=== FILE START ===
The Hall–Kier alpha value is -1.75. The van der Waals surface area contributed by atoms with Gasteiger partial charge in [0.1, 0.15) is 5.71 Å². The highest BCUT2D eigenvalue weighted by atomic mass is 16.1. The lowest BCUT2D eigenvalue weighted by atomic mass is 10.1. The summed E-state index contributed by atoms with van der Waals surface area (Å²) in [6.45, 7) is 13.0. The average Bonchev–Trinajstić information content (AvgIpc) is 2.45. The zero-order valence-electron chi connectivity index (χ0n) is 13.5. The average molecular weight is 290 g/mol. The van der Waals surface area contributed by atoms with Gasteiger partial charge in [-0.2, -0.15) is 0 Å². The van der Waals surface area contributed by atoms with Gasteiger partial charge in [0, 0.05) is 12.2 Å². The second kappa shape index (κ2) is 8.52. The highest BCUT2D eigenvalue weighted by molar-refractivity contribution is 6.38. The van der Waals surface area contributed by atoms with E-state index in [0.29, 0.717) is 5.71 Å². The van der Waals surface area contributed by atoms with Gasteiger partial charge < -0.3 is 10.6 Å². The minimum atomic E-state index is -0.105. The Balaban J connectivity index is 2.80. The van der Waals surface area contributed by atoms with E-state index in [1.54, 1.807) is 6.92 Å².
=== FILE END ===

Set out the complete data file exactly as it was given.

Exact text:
The Hall–Kier alpha value is -1.75. The van der Waals surface area contributed by atoms with Gasteiger partial charge in [0.1, 0.15) is 5.71 Å². The highest BCUT2D eigenvalue weighted by atomic mass is 16.1. The lowest BCUT2D eigenvalue weighted by atomic mass is 10.1. The summed E-state index contributed by atoms with van der Waals surface area (Å²) in [6.45, 7) is 13.0. The average Bonchev–Trinajstić information content (AvgIpc) is 2.45. The zero-order valence-electron chi connectivity index (χ0n) is 13.5. The average molecular weight is 290 g/mol. The van der Waals surface area contributed by atoms with Gasteiger partial charge in [-0.2, -0.15) is 0 Å². The van der Waals surface area contributed by atoms with Gasteiger partial charge in [0, 0.05) is 12.2 Å². The second kappa shape index (κ2) is 8.52. The highest BCUT2D eigenvalue weighted by molar-refractivity contribution is 6.38. The van der Waals surface area contributed by atoms with E-state index in [0.29, 0.717) is 5.71 Å². The van der Waals surface area contributed by atoms with Gasteiger partial charge < -0.3 is 10.6 Å². The minimum atomic E-state index is -0.105. The Balaban J connectivity index is 2.80. The van der Waals surface area contributed by atoms with E-state index in [1.54, 1.807) is 6.92 Å².